Tuesday 2 August 2011 - Mr Turner, who represents the Isle of Wight, said in a statement he thought it was "high time that this issue is debated".

"My instinct is that some crimes are so horrific that the proper punishment is the death penalty," he said.

"A few people commit acts so evil they are beyond understanding, for example Ian Brady, the Moors murderer; Roy Whiting who abducted and killed eight-year-old Sarah Payne and, more recently, those who tortured and were then responsible for the death of Baby P, Peter Connolly.”

"Like many people I have concerns about the possibility of wrongful convictions, so perhaps we should consider whether before a death sentence could be passed, a higher standard of evidence would be needed than 'beyond reasonable doubt' which is used to secure a criminal conviction.”

"Some people have suggested that there should be proof 'beyond the shadow of a doubt' before a death sentence could be passed."

Andrew John Turner (born 24 October 1953, Coventry) is a Conservative Party politician in the United Kingdom. He is currently the Member of Parliament (MP) for the Isle of Wight, a post he has held since the 2001 general election.
Men are not hanged for stealing horses, but that horses may not be stolen.”
George Savile , 1st Marquess of Halifax (November 11, 1633 – April 5, 1695) was an English statesman, writer, and politician.

Following the murder of PC Sharon Beshenivsky earlier this week in Bradford, UKIP leader Roger Knapman opportunistically used the opportunity to take a swipe at the EU. Knapman said, “At a time when we are faced with what would appear to be an increasing tide of truly horrific crimes, it is right that the subject of the death penalty should be aired in public."

“No matter how horrific the crimes, there is no prospect of the death penalty being re-introduced in the UK unless we first leave the European Union”.

Roger Maurice Knapman (born 20 February 1944 in Crediton, Devon) is a British politician and the former leader of the United Kingdom Independence Party (UKIP).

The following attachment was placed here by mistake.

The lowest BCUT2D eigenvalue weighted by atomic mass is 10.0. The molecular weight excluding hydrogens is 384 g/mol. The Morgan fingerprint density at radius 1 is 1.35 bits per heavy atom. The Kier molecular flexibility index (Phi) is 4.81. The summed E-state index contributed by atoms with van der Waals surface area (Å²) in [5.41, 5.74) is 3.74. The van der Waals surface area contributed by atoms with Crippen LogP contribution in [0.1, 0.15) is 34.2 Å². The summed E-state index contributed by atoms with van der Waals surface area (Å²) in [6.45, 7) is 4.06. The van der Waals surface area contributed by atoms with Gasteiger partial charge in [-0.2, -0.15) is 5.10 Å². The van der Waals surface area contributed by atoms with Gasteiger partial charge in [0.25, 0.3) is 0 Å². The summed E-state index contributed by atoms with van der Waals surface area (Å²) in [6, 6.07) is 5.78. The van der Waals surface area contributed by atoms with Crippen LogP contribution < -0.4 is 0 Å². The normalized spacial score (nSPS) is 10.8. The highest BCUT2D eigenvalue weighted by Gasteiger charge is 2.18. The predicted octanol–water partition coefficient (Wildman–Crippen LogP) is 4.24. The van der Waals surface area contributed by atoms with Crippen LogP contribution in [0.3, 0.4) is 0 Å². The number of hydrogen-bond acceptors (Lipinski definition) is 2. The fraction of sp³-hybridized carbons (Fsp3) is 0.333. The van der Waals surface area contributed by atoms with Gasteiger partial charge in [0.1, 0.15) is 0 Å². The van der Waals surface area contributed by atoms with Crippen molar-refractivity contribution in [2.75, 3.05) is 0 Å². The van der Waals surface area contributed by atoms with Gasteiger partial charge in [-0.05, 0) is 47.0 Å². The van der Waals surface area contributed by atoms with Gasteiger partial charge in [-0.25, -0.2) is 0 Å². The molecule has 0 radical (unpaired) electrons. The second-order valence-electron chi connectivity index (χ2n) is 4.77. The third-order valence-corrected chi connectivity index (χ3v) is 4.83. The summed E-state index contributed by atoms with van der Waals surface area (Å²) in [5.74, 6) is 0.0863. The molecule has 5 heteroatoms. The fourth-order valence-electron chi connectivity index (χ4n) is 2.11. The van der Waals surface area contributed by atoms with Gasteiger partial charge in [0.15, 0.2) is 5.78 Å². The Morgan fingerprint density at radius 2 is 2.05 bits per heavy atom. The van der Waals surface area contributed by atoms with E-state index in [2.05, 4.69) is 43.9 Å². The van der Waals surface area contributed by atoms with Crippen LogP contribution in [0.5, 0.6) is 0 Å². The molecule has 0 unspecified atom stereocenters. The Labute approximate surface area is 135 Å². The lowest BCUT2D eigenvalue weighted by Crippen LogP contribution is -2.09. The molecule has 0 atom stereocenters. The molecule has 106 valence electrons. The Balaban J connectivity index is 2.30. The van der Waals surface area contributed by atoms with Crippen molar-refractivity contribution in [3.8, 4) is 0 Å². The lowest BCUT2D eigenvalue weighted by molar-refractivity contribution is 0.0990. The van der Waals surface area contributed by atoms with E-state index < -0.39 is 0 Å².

A Kent MP has called for a return to the death penalty in order to deal with knife crime.

Roger Gale, the Tory MP for North Thanet, said that bringing back capital punishment for murder was the only way to deter people from carrying knives, short of banning all tools and kitchen utensils that could cause harm.

Mr Gale said: “Either ban hammers and screwdrivers and other carpenters’ tools or bring back capital punishment as the maximum available sentence for murder.”

“I would suggest that the much more basic but practical response to the growth in armed crime is the re-introduction of capital punishment for murder.”

Mr Gale insisted that he is not in favour of a return to hanging.

He added: “I appreciate that a re-introduction would mean the repeal of the Human Rights Act but I have no problem with that whatsoever. Parliament must act in the interests of the UK and its people and not, necessarily, in compliance with European legislation.”

Roger James Gale (born 20 August 1943) is a British politician. He is the Conservative Member of Parliament (MP) for North Thanet in Kent.

Friday 5 August 2011 - Speaking to BBC Look North, Andrew Percy said: "There is a section of the public who say they support the death penalty and sparking a debate on an issue which politicians are too frightened to talk about is to be encouraged."

The Tory MP added that voters should have the final say: "This is the kind of thing that politicians should not take the decision on. It says something about morality of society, so I would have a referendum and let the public decide."

Andrew Percy (born 1977) is a British Conservative Party politician. He was elected Member of Parliament for Brigg and Goole in 2010.

Friday 5 August 2011 - Bloom said he signed Staines' petition because he was in favour of restoring the death penalty for child and serial killers.